INDIAN AFFAIRS: LAWS AND TREATIES

Vol. III, Laws     (Compiled to December 1, 1913)

Compiled and edited by Charles J. Kappler. Washington : Government Printing Office, 1913.


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PUBLIC ACTS OF FIFTY–EIGHTH CONGRESS—SECOND SESSION, 1904.
CHAP. 160 | CHAP. 161 | CHAP. 505 | CHAP. 854 | CHAP. 855 | CHAP. 1402 | CHAP. 1484 | CHAP. 1489 | CHAP. 1492 | CHAP. 1493 | CHAP. 1495 | CHAP. 1606 | CHAP. 1620 | CHAP. 1624 | CHAP. 1630 | CHAP. 1762 | CHAP. 1767 | CHAP. 1786 | CHAP. 1787 | CHAP. 1794 | CHAP. 1806 | CHAP. 1816 | CHAP. 1819 | CHAP. 1820 | CHAP. 1822 | CHAP. 1824

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Chapter 1824
Section 2

Margin Notes
Chap. 1824 Indian Territory. Additional judges authorized.
Chap. 1824 Powers, term, etc.
Chap. 1824 Not members of court of appeals.
Chap. 1824 Proviso. Limit on power.
Chap. 1824 Terms.
Sec. 2 Extension of laws to all persons and estates.
Sec. 2 Appropriation for judges’ salaries.

{Page 109}

Chapter 1824
    Apr. 28, 1904. [H. R. 12647.] | [Public, No. 256.] 33 Stat., 573.
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An act to provide for additional United States judges in the Indian Territory, and for other purposes.

Be it enacted by the Senate and House of Representatives of the United States of America in Congress assembled, That there shall be appointed by the President, by and with the advice and consent of the Senate, four additional judges of the United States court in the Indian Territory, one for the northern district, one for the western district, one for the central district, and one for the southern district. And said judges shall have all the authority and exercise all the powers, perform like duties, and receive the same salary as other judges of said court, and shall each serve for a term of four years from date of appointment, unless said offices are sooner abolished by law. Neither the additional judges, nor their successors in office, shall be members of the court of appeals for the Indian Territory, but they shall hold such courts, in their respective districts, as may be directed by the court of appeals of the Indian Territory, or majority of the judges thereof in vacation: Provided, That none of said judges shall have power to appoint clerks of courts, United States commissioners, or United States constables in said districts, and hereafter at least three terms of court shall be held in each year, at each place of holding court in the Indian Territory, the times to be fixed in the manner now provided by law.1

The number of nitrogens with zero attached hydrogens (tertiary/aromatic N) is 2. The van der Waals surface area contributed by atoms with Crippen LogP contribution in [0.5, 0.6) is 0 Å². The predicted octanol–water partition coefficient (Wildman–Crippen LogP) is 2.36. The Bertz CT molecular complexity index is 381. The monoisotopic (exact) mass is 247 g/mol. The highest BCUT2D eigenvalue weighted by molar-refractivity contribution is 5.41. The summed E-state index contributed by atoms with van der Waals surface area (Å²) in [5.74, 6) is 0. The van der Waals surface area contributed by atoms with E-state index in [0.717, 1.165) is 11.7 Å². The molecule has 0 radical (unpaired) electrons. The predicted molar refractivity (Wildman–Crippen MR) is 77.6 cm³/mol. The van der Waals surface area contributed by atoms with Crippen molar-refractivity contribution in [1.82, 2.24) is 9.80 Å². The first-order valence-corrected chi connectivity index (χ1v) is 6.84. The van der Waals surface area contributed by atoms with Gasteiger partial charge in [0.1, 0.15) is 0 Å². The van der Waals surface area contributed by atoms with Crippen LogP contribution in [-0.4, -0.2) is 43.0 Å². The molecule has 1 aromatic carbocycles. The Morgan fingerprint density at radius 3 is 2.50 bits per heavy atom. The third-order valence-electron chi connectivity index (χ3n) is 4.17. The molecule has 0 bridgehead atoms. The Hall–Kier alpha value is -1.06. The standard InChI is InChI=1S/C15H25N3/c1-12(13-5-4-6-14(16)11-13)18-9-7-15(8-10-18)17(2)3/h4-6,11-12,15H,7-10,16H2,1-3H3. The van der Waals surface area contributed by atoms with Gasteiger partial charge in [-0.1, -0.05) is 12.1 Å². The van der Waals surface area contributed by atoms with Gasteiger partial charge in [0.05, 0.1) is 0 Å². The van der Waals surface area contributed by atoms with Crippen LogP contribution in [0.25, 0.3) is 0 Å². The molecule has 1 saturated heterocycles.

1  U. S. v. Shock, 187 Fed., 862; 25 Opp. Atty. Gen., 532.

SEC. 2

All the laws of Arkansas heretofore put in force in the Indian Territory are hereby continued and extended in their operation, so as to embrace all persons and estates in said Territory, whether Indian, freedmen, or otherwise, and full and complete jurisdiction is hereby conferred upon the district courts in said Territory in the settlements of all estates of decedents, the guardianships of minors and incompetents, whether Indians, freedmen, or otherwise. That the sum of twenty thousand dollars is hereby appropriated, out of any money in the Treasury not otherwise appropriated, for the payment of salaries of the judges hereby authorized, the same to be immediately available.2


2  U. S. v. Bellm, 182 Fed., 161; Morrison v. Burnette, 154 Fed., 617; in re Poff’s Guardianship, 103 S. W., 765; Hayes v. Barringer, 104 S. W., 937; Hawkins v. Stevens, 97 Pac., 567; In re Feland’s Estate, 110 Pac., 730; In re Davis’ Estate, 122 Pac., 547; Taylor v. Parker, 126 Pac., 573; Bledsoe v. Wortman, 129 Pac., 841; Washington v. Miller, 129 Pac., 58.

Approved, April 28, 1904.


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